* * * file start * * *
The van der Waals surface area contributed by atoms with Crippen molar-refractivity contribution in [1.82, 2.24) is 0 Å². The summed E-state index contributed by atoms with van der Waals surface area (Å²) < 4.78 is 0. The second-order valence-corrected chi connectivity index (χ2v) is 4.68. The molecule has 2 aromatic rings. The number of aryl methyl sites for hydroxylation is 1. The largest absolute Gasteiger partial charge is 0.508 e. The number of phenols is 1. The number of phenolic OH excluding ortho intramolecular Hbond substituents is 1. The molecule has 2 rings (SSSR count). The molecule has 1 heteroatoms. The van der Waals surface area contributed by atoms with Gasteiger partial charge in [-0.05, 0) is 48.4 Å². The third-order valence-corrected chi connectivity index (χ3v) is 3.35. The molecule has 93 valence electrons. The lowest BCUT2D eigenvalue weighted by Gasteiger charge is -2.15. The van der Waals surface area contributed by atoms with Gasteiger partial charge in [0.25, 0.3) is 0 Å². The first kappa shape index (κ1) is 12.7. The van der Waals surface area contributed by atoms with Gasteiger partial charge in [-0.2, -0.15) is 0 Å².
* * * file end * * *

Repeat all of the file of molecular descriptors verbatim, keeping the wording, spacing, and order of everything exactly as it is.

The van der Waals surface area contributed by atoms with Crippen molar-refractivity contribution in [1.82, 2.24) is 0 Å². The summed E-state index contributed by atoms with van der Waals surface area (Å²) < 4.78 is 0. The second-order valence-corrected chi connectivity index (χ2v) is 4.68. The molecule has 2 aromatic rings. The number of aryl methyl sites for hydroxylation is 1. The largest absolute Gasteiger partial charge is 0.508 e. The number of phenols is 1. The number of phenolic OH excluding ortho intramolecular Hbond substituents is 1. The molecule has 2 rings (SSSR count). The molecule has 1 heteroatoms. The van der Waals surface area contributed by atoms with Gasteiger partial charge in [-0.05, 0) is 48.4 Å². The third-order valence-corrected chi connectivity index (χ3v) is 3.35. The molecule has 93 valence electrons. The lowest BCUT2D eigenvalue weighted by Gasteiger charge is -2.15. The van der Waals surface area contributed by atoms with Gasteiger partial charge in [0.25, 0.3) is 0 Å². The first kappa shape index (κ1) is 12.7. The van der Waals surface area contributed by atoms with Gasteiger partial charge in [-0.2, -0.15) is 0 Å².